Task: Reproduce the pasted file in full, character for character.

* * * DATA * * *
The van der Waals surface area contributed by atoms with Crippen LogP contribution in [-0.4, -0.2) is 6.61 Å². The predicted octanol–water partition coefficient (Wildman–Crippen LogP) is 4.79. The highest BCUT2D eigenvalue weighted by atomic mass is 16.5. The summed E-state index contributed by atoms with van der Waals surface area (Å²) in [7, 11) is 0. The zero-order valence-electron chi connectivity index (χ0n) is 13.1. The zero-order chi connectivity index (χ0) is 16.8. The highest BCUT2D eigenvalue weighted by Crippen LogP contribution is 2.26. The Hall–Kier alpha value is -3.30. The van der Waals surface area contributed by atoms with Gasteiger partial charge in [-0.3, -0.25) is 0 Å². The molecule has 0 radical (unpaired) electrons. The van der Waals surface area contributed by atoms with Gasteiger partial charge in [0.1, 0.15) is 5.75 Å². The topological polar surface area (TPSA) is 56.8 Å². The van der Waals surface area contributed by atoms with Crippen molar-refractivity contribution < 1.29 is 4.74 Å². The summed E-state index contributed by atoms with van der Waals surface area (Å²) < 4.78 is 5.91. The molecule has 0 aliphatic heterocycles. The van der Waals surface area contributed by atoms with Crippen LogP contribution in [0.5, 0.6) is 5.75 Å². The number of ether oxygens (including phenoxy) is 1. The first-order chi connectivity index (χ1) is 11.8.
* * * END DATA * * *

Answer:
The van der Waals surface area contributed by atoms with Crippen LogP contribution in [-0.4, -0.2) is 6.61 Å². The predicted octanol–water partition coefficient (Wildman–Crippen LogP) is 4.79. The highest BCUT2D eigenvalue weighted by atomic mass is 16.5. The summed E-state index contributed by atoms with van der Waals surface area (Å²) in [7, 11) is 0. The zero-order valence-electron chi connectivity index (χ0n) is 13.1. The zero-order chi connectivity index (χ0) is 16.8. The highest BCUT2D eigenvalue weighted by Crippen LogP contribution is 2.26. The Hall–Kier alpha value is -3.30. The van der Waals surface area contributed by atoms with Gasteiger partial charge in [-0.3, -0.25) is 0 Å². The molecule has 0 radical (unpaired) electrons. The van der Waals surface area contributed by atoms with Gasteiger partial charge in [0.1, 0.15) is 5.75 Å². The topological polar surface area (TPSA) is 56.8 Å². The van der Waals surface area contributed by atoms with Crippen molar-refractivity contribution < 1.29 is 4.74 Å². The summed E-state index contributed by atoms with van der Waals surface area (Å²) < 4.78 is 5.91. The molecule has 0 aliphatic heterocycles. The van der Waals surface area contributed by atoms with Crippen LogP contribution in [0.5, 0.6) is 5.75 Å². The number of ether oxygens (including phenoxy) is 1. The first-order chi connectivity index (χ1) is 11.8.